Where are the World’s Most Grandiose Water Fountains?

The King Fahd Fountain (built in 1985) in Jeddah, Saudi Arabia, has the tallest continually -running fountain on the planet. It spouts out water reaching 260 meters (853 feet) above the Red Sea.

The World Cup Fountain located in the Han-Gang River in Seoul, Korea (2002), comes in 2nd place with water jetting up 202 meters (663 feet). a-437__47957.jpg

Occupying third place is the Gateway Geyser (1995), situated near the Mississippi River in St. Louis, Missouri. It rockets water 192 meters (630 feet) into the air and is currently the tallest fountain in the USA.

With water jetting 190 meters (620 feet) in the air, the Port Fountain in Karachi, Pakistan makes the list.

Number 4: On a typical day the water is limited to 91 meters (300 feet) at the Fountain Park feature in Fountain Hills, Arizona, but it is capable of pushing water up to 171 meters (561 feet) when all three pumps are working.

The Dubai Fountain opened in 2009 near to Burj Khalifa - the world's tallest building. Once every half hour, this fountain begins dancing to pre-recorded songs while shooting water 73 meters (240 feet) high. It also has extreme shooters, rarely used, which go as high as 150 meters (490 feet).

Built in 1970, the Captain James Cook Memorial Jet in Canberra, Australia, comes in at #7 shooting water up to 147 meters (482 feet).

And finally comes the Jet d'eau, in Geneva (1951) which measures 140 meters (460 feet) in height.

Fountains: Fundamental in any Japanese Gardens

You will never see a Japanese garden that does not include a water feature. The Japanese water fountain is considered representative of spiritual and physical cleansing, so it is typically placed in or near the doorways of temples or homes. Since water is supposed to be the focal point of a fountain, you will find that the designs are kept very straightforward.

You will also notice many fountains that have spouts crafted of bamboo. The bamboo spout is positioned over the basin, typically made of natural rocks, and water trickles out. In addition, it is vital to the overall look that it appear as if it has been out of doors for a long time. So that the fountain looks at one with nature, people customarily adorn it with natural stones, pretty flowers, and plants. To the owner of the fountain, it obviously is more than just attractive decoration.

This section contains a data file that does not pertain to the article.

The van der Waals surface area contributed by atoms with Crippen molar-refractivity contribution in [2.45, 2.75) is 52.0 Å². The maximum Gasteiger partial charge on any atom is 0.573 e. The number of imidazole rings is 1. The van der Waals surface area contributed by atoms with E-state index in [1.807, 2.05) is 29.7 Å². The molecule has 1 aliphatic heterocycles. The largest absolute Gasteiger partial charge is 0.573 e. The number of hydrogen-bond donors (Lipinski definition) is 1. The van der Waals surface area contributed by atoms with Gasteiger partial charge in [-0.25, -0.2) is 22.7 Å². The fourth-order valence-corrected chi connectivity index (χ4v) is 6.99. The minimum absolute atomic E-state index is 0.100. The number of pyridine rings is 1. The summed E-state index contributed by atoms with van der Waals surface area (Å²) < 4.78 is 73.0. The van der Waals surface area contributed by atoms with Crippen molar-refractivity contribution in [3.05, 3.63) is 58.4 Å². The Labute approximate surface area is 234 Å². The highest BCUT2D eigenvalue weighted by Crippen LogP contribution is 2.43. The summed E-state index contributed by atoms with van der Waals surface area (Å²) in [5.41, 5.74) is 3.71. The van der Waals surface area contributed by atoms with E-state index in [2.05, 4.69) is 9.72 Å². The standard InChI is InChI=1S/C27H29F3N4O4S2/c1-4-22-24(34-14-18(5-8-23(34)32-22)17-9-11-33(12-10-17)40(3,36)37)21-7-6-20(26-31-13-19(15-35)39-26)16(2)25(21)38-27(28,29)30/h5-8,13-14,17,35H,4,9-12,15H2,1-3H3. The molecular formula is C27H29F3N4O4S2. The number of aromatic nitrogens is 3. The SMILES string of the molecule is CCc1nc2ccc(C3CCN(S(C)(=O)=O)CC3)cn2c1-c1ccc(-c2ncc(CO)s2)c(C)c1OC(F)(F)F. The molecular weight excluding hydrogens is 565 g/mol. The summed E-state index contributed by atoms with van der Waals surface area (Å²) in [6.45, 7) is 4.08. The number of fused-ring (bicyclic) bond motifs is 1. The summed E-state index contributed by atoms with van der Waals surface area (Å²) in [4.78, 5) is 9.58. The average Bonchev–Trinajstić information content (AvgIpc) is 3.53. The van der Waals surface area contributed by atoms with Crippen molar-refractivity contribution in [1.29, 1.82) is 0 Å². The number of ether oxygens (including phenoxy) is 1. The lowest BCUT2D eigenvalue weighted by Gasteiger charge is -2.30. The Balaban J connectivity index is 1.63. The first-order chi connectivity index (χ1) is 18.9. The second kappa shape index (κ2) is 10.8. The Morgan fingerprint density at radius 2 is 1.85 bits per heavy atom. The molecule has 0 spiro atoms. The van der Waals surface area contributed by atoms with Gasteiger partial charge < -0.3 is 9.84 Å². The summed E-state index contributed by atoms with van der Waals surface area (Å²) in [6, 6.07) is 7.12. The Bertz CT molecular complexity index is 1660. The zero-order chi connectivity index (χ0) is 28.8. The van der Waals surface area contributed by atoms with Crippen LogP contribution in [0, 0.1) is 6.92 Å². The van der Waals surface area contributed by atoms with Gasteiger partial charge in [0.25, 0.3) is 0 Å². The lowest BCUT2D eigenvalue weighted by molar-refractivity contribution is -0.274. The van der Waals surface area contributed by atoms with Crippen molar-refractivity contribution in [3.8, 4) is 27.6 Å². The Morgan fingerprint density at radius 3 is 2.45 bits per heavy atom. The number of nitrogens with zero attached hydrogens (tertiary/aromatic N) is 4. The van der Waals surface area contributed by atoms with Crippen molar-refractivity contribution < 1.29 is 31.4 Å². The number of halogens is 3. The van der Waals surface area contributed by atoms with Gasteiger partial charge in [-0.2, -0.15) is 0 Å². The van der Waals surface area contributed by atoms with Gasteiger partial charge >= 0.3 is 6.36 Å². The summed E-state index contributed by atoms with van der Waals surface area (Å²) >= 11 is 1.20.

If you are searching for another sort of look and feel, you can also get a fountain crafted of stone, place it in a bed of gravel, and decorate it with natural stones and live bamboo. In time, as moss progressively covers the rocks, it becomes even more natural-looking.

Wherever there is plenty of open space, you have the option to build a more extensive water feature. Nice add-ons include a babbling stream or tiny pool with koi in it.

Japanese fountains, however, do not necessarily need to have water in them. It is acceptable to use representations of water in lieu of real water, such as sand, rocks, or natural stones. In addition, flat rocks can be laid out close enough together to give the illusion of a rippling brook.

The First Water Features recorded in Human History.

As initially conceived, water fountains were crafted to be functional, guiding water from streams or reservoirs to the citizens of towns and villages, where the water could be utilized for cooking food, cleaning, and drinking. The force of gravity was the power source of water fountains up until the close of the nineteenth century, using the forceful power of water traveling down hill from a spring or brook to force the water through spigots or other outlets. Inspiring and spectacular, big water fountains have been designed as memorials in many societies. If you saw the first fountains, you wouldn't identify them as fountains. A stone basin, carved from rock, was the 1st fountain, utilized for holding water for drinking and ceremonial functions. Stone basins are theorized to have been 1st used around the year 2000 BC. The earliest civilizations that used fountains relied on gravity to drive water through spigots. These historic fountains were created to be functional, often situated along aqueducts, creeks and rivers to furnish drinking water. The Romans began building decorative fountains in 6 BC, most of which were metallic or natural stone masks of animals and mythological characters. A well-engineered collection of reservoirs and aqueducts kept Rome's public water fountains supplied with fresh water.


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